New York State Department of Health Updates New Yorkers on Suspected Cases of Monkeypox In New York City

Two Cases Were Under Investigation, One Ruled Out Through Preliminary Testing at NYCDOHMH's Public Health Lab

State Health Department Issued a Notification to Providers

Current Risk to General Public is Low

More Information on Monkeypox is Available Here

ALBANY, N.Y. (May 20, 2022) - The New York State Department of Health (NYSDOH), working with the New York City Department of Health and Mental Hygiene (NYCDOHMH), today provided an update on the ongoing investigation of two suspected cases of monkeypox in New York State. On May 19, 2022, NYCDOHMH began investigating two New York City residents for possible monkeypox infection. Preliminary testing at NYCDOHMH's Public Health Lab ruled out one of the cases. The other was positive for orthopox virus and had an illness consistent with monkeypox. The patient is isolating, and – treating this case as a presumptive positive until confirmed – NYCDOHMH is carrying out contact tracing. Confirmation for monkeypox is pending CDC testing.

NYSDOH has alerted New York health care providers so they have information regarding reporting, treatment, and case testing – which can be performed at the State Health Department's Wadsworth laboratory – should any of their patients present with symptoms consistent with monkeypox. Based on the limited information available at this time, the risk to the general public appears low.

State Health Commissioner Dr. Mary T. Bassett said, "Reports of suspected cases of monkeypox in the United States and elsewhere are concerning. While a possible case in New York State awaits confirmatory testing by our local and federal partners, the Department has alerted health care providers in New York State so that they can consider this unusual diagnosis if their patients present with symptoms. The current risk to the public is low."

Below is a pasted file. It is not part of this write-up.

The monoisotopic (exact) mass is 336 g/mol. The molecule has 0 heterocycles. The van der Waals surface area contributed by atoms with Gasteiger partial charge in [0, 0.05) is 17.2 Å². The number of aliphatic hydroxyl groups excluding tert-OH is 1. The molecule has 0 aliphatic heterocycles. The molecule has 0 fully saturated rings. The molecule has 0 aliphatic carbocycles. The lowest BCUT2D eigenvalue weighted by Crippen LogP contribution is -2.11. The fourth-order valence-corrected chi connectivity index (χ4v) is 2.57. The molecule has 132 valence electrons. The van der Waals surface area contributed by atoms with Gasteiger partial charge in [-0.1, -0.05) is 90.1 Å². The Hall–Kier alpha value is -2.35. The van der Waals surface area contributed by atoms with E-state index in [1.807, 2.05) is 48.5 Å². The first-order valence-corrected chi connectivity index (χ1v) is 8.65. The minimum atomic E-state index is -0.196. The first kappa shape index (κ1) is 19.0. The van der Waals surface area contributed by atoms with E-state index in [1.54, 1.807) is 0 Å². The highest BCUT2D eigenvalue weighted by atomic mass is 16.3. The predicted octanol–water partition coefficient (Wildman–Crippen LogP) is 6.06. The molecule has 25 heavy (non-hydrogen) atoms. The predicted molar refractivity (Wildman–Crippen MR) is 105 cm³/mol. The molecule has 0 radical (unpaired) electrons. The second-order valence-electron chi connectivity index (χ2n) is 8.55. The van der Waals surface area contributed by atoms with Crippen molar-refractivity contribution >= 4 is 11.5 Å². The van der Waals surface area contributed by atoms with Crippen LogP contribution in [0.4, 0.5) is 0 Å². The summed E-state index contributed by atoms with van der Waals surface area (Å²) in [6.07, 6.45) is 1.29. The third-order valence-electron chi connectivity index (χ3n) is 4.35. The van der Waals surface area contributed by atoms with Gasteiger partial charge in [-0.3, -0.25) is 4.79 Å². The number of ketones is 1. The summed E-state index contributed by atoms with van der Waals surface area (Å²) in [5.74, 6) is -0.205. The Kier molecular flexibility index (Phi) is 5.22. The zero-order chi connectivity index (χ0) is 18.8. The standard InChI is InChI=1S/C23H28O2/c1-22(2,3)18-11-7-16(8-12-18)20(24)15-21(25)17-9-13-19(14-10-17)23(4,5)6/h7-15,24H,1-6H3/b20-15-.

Public health authorities, including NYSDOH and NYCDOHMH, will continue to learn more from the suspected case to determine the likely mode of transmission and communicate openly with New Yorkers.

Monkeypox is a rare but potentially serious viral illness that typically begins with flu-like illness and swelling of the lymph nodes, and progresses to a rash on the face and body. Most infections last two-to-four weeks. People can be exposed to monkeypox through bites or scratches from rodents and small mammals, preparing wild game, or having contact with an infected animal or possibly animal products. Based on previous outbreaks, the virus typically does not spread easily between people; transmission can occur through contact with body fluids, monkeypox sores, items that have been contaminated with fluids or sores, or through respiratory droplets.

Those who experience symptoms consistent with monkeypox, such as characteristic rashes or lesions, should contact their health care provider for a risk assessment. This includes anyone who traveled to countries where monkeypox cases have been reported or has had contact with a someone who has a similar rash or received a diagnosis of suspected or confirmed monkeypox.

Health officials in Massachusetts confirmed their first case of monkeypox on May 18, 2022.

For more information about monkeypox, visit